Also, there’s a special risk that people are taking, that you’re asking them to take when they talk so soon after the fact. In the midst of the civil war, asking people to go on the record and to talk about things done by the government of the country they’re still in is very difficult. There are a lot of people who don’t want to talk on the record because of that. It’s a dangerous situation in South Sudan.

I’ve just been writing about what it’s like for reporters there. There are many dangers for anyone in the country. There are very few people in South Sudan who think there’s going to be lasting peace without at least another round of violence. People know it’s coming, and they have to calculate these risks and figure out if it’s safe to talk.

You met a number of people who seemed almost naively hopeful about the country’s situation, at least during the recent war. Did this surprise you? What do you think about that now?

I think for people who held that belief, that it was still a carryover from independence in 2011. People had faced about fifty years of civil war, trying to gain their independence. I think a lot of people felt that once independence came, a lot of the preexisting problems in South Sudan would fall away. There would be a real clean start.

There really wasn’t a clean start. A lot of the same interfactional issues—intergovernmental issues, it turned out—were never addressed. I also think there was a great deal of hope because people thought that South Sudan could finance itself. It does have a large supply of oil, and at the time oil prices were very high. People thought that this was an African state that could fund itself. I think a lot of this had carried over.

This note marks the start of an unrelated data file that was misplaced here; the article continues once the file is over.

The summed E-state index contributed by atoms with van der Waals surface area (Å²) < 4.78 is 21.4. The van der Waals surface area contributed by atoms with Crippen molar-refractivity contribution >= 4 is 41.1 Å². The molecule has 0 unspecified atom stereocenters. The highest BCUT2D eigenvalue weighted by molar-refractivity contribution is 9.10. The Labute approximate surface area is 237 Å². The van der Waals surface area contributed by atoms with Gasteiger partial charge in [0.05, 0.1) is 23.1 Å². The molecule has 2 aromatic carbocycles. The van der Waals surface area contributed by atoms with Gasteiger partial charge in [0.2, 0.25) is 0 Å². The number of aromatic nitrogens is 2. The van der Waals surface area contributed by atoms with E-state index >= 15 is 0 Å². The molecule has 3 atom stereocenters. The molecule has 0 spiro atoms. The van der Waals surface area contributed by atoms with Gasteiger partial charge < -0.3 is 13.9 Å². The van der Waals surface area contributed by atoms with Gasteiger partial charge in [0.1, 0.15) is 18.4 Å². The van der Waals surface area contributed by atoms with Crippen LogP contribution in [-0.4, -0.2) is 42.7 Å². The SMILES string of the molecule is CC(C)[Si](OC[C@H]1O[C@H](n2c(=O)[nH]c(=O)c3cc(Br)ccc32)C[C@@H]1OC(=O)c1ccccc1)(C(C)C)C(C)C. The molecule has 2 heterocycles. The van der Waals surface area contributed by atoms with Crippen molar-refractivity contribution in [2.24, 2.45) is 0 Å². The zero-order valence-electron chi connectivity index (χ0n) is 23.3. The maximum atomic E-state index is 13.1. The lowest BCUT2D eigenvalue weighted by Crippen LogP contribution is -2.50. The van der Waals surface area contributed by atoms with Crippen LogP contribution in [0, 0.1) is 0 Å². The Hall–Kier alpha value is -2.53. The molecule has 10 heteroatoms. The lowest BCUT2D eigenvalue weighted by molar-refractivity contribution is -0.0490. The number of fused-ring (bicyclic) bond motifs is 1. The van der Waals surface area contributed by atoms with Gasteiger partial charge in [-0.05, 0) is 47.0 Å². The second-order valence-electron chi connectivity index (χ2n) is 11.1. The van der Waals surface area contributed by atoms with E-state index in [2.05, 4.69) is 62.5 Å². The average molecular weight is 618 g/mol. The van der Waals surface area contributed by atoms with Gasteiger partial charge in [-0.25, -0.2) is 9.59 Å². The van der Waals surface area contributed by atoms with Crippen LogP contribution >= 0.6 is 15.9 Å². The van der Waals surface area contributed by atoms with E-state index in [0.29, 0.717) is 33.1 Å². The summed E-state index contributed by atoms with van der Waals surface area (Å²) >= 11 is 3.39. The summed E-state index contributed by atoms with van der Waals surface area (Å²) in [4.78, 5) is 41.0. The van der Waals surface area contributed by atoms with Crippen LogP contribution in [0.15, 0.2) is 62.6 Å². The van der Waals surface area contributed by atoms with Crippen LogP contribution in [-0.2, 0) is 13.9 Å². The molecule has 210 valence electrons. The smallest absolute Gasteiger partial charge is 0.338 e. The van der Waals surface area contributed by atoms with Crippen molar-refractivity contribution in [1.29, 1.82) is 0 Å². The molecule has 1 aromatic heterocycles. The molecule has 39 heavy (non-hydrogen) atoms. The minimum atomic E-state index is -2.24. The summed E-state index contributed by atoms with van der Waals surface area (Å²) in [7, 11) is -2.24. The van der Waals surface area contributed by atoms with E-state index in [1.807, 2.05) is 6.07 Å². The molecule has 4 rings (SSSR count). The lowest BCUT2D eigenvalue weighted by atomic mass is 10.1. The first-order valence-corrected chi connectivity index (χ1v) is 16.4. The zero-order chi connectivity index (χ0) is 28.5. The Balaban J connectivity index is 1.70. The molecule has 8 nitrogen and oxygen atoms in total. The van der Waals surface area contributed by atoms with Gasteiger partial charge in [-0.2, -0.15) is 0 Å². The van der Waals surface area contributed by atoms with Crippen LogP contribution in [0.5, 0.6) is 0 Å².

This last trip, this year, when I was there, I thought there was a lot less hope about it. Even though there was a peace deal in place, I think there are a lot of people who were upset to see the same top officials back in power, Kiir still in power, Machar back in the government. It felt like we’re looking at the same thing all over again. Two strongmen, both of whom have reason to distrust the other, and the country’s in a lot worse of a financial situation than it was when the civil war broke out in 2013.

Of course the price of oil has plunged, and this doesn’t bode well for a country that’s now basically been bankrupted by civil war. It mortgaged its future to pay for the war. There was some carry over hope that the war would burn itself out and maybe new leaders would come in. I think there’s a lot less hope now that it’s the same cast of characters, and in a worse off situation all around.

You also considered the cycle of violence that perforates South Sudan. You mentioned that many of your interviewees said they wished for peace, but also couldn’t put aside their desire for vengeance. Could you talk about that a little more?

A lot of people think that the civil war that began in December 2013 really has its roots in the prior civil war. I think that’s right. Both the President Salva Kiir—and his Vice President Riek Machar, who became the rebel leader—were responsible for mass atrocities. Machar is from the second largest tribe in the country, the Nuer, and Kiir is from the largest, the Dinka. Machar’s forces, back in 1996, carried out a massacre in the town of Bor, where they killed large numbers of Dinka civilians.

A lot of people were nursing grievances from this, even though Machar rejoined the [South Sudanese] rebels [against Sudan], became the vice president of the country, and apologized several times for this. People believed that there wasn’t real atonement, and no justice had ever been achieved. This was one of the reasons a lot of people think the civil war broke out in 2013. Now Machar’s forces again attacked Bor, so there are distant memories there and fresher ones. Kiir’s forces killed large numbers of Nuer in Juba and elsewhere. So there are these ethnic and tribal tensions that underlie this conflict.